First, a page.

Matilde Galindo, who is 75 and illiterate, has no clue who she voted for last week.
She said that late in June, Daisy Cabrera, an acquaintance of a distant relative, offered to help her register as a Miami-Dade County voter. Then, on July 22, Cabrera dropped by the Hialeah home that Galindo shares with her husband, Basilio, 78.
“She filled out the ballot and asked me to sign it,” Galindo said Saturday. “On that long ballot, she made little marks and told me, ‘This one and this one, that’s how you should vote.’ ”
Galindo and her husband said they told Cabrera they wanted to vote for the Republican Party. But they don’t know a single candidate for county mayor, the School Board or the state Legislature.
Never miss a local story.
“I don’t know. She chose them all,” Galindo said, adding that Cabrera took the ballot when she left.
Authorities are investigating Cabrera, 56, after finding her in possession of dozens of absentee ballots last week in Hialeah. It is the first case of its kind since a new county ordinance took effect this month that makes it a misdemeanor to possess two or more ballots belonging to someone else.
Cabrera did not respond to multiple visits to her Hialeah apartment last week seeking comment.
Her supporters say she is simply a campaign volunteer and not just a so-called “ boletera,” the Spanish term for those who get paid by campaigns to collect absentee ballots in their favor. But on Friday, a state representative as well as the father of a former Hialeah City Council member said Cabrera had approached them with an offer to deliver ballots in exchange for money.
“She offered me her services, but I turned her down,” said state Rep. Carlos López-Cantera, now running for Miami-Dade property appraiser. “The vote is something sacred, and we have to do everything possible to keep the process clean.”
López-Cantera refused to say how much money Cabrera asked for.
Julian Miel, whose daughter Cindy is a former Hialeah councilwoman, said Cabrera offered last year to collect absentee ballots for $1,500.
Cabrera has not been charged. Authorities say they are deepening their investigation.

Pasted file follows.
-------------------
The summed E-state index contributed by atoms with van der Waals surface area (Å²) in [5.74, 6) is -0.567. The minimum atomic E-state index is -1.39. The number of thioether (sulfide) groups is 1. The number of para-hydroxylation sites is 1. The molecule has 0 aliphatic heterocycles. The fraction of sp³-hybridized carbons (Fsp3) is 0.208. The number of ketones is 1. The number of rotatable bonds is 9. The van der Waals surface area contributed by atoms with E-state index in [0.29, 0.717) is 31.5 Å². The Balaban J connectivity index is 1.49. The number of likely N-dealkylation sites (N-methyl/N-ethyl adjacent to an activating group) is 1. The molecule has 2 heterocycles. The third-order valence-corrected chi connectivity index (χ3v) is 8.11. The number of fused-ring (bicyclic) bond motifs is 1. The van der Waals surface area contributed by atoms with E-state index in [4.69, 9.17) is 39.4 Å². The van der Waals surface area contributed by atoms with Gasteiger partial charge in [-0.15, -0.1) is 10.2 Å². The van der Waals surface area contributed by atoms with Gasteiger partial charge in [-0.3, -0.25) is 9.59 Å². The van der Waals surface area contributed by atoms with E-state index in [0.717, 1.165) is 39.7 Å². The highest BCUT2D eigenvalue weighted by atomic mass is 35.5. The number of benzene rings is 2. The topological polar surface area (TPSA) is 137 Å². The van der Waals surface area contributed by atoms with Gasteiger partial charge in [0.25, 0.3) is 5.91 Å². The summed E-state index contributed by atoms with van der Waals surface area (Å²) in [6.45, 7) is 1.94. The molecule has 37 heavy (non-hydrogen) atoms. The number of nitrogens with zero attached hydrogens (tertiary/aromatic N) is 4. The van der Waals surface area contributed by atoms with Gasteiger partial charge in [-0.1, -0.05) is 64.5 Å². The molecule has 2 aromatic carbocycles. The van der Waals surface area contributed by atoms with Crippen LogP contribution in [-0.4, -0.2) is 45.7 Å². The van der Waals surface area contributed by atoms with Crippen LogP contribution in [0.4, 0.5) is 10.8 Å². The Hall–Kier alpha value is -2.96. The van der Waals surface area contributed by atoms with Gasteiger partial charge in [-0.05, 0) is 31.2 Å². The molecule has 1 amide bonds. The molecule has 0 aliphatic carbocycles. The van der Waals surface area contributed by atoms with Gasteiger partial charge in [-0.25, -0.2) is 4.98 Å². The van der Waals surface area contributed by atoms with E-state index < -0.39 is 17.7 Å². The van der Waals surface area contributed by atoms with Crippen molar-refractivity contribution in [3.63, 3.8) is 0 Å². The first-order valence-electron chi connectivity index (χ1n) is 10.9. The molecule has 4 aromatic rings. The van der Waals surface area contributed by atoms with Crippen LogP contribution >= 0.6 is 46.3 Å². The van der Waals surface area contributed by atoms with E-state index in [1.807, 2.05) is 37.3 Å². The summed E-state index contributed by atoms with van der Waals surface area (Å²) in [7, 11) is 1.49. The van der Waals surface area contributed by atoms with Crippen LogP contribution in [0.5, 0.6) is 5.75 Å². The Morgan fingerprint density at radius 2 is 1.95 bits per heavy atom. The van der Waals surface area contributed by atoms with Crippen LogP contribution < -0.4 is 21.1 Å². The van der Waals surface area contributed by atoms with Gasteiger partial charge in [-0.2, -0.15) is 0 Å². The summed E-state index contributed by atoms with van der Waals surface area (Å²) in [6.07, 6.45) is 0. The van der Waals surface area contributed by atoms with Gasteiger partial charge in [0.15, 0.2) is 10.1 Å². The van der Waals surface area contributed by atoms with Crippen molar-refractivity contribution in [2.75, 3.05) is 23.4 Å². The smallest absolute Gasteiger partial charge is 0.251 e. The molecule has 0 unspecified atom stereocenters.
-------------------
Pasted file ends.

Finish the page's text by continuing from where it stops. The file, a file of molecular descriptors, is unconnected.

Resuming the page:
Sources familiar with the case have said that Cabrera had at least a dozen absentee ballots in hand Wednesday when she and another woman, Matilde Martinez, 73, were pulled over in a traffic stop in Hialeah. Miami-Dade police detectives had been following Cabrera since the previous day, when she was also documented with ballots in hand.
At least one activist has criticized the Miami-Dade State Attorney’s Office for not charging Cabrera.
“Why wait?” asked Vanessa Britto, who headed an effort last year to recall some county commissioners. “Now is when it matters most because it could send a message to other boleteros that, if they do this kind of thing, they will be arrested.”
For the past decade, Cabrera and Martínez have volunteered for a variety of Hialeah political campaigns. Friends and supporters say call and visit absentee voters to promote their candidates.
“She is not a boletera,” said community activist Rafael Pérez, who helped run Rudy Garcia’s failed bid for Hialeah mayor last year. “She only picks up ballots from her friends to help them out. This has been taken out of proportion.”
One of the voters she has helped is Raúl Coto, 50. He said they met at a political event in Hialeah and that Cabrera offered to take his absentee ballot to the post office. Coto accepted.
“The lady did me the favor because I don’t have the time,” said Coto, who is unemployed.
Cabrera is disabled, unable to drive and struggles to climb the stairs to her second-floor apartment. Martínez is a widow who once sold clothes out of a van in Hialeah.
The case was first investigated by a private detective who has declined to say who he works for. Joe Carrillo taped Cabrera as she visited various voters’ homes, a post office and the Hialeah campaign headquarters of county Mayor Carlos Giménez, who is running for reelection against County Commission Chairman Joe Martinez. Giménez has denied that the women work for his campaign.
Carrillo delivered the evidence to Miami-Dade public corruption detectives, who ran their own investigation. Carrillo also shared a video with AmericaTeVe-Channel 41, which aired details of the investigation on Wednesday. It was because of that show that Galindo learned the woman who she says filled out her ballot is known as a boletera in Hialeah.
Now Galindo, who first told her story to Telemundo-Channel 51 on Friday, says that she feels deceived.
“This was a sham. She has no shame,” she said. “I even fed her flan pudding and served her coffee in my kitchen.”